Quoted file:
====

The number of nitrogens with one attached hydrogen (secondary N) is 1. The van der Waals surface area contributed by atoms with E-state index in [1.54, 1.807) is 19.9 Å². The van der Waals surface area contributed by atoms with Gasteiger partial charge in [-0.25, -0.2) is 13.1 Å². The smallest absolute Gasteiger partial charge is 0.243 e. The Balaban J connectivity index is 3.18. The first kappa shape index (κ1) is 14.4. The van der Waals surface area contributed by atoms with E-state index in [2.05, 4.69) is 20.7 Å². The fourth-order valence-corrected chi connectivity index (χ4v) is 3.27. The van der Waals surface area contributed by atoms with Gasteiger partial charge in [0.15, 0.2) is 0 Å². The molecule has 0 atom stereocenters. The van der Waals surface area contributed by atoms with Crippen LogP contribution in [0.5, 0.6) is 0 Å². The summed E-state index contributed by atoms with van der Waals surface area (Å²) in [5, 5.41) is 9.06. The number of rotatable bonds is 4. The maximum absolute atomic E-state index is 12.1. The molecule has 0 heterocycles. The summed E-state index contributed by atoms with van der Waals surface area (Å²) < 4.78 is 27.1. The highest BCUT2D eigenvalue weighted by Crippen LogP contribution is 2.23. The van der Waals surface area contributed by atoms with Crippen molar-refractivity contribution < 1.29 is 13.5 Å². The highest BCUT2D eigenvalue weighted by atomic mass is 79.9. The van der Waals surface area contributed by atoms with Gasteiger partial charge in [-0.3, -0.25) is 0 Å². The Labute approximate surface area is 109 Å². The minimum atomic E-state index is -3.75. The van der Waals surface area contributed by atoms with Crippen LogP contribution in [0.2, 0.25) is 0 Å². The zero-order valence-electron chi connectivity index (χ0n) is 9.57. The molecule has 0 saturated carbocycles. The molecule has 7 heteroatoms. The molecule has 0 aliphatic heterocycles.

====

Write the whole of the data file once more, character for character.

The number of nitrogens with one attached hydrogen (secondary N) is 1. The van der Waals surface area contributed by atoms with E-state index in [1.54, 1.807) is 19.9 Å². The van der Waals surface area contributed by atoms with Gasteiger partial charge in [-0.25, -0.2) is 13.1 Å². The smallest absolute Gasteiger partial charge is 0.243 e. The Balaban J connectivity index is 3.18. The first kappa shape index (κ1) is 14.4. The van der Waals surface area contributed by atoms with E-state index in [2.05, 4.69) is 20.7 Å². The fourth-order valence-corrected chi connectivity index (χ4v) is 3.27. The van der Waals surface area contributed by atoms with Gasteiger partial charge in [0.15, 0.2) is 0 Å². The molecule has 0 atom stereocenters. The van der Waals surface area contributed by atoms with Crippen LogP contribution in [0.5, 0.6) is 0 Å². The summed E-state index contributed by atoms with van der Waals surface area (Å²) in [5, 5.41) is 9.06. The number of rotatable bonds is 4. The maximum absolute atomic E-state index is 12.1. The molecule has 0 heterocycles. The summed E-state index contributed by atoms with van der Waals surface area (Å²) < 4.78 is 27.1. The highest BCUT2D eigenvalue weighted by Crippen LogP contribution is 2.23. The van der Waals surface area contributed by atoms with Crippen molar-refractivity contribution < 1.29 is 13.5 Å². The highest BCUT2D eigenvalue weighted by atomic mass is 79.9. The van der Waals surface area contributed by atoms with Gasteiger partial charge in [-0.3, -0.25) is 0 Å². The Labute approximate surface area is 109 Å². The minimum atomic E-state index is -3.75. The van der Waals surface area contributed by atoms with Crippen LogP contribution in [0.2, 0.25) is 0 Å². The zero-order valence-electron chi connectivity index (χ0n) is 9.57. The molecule has 0 saturated carbocycles. The molecule has 7 heteroatoms. The molecule has 0 aliphatic heterocycles.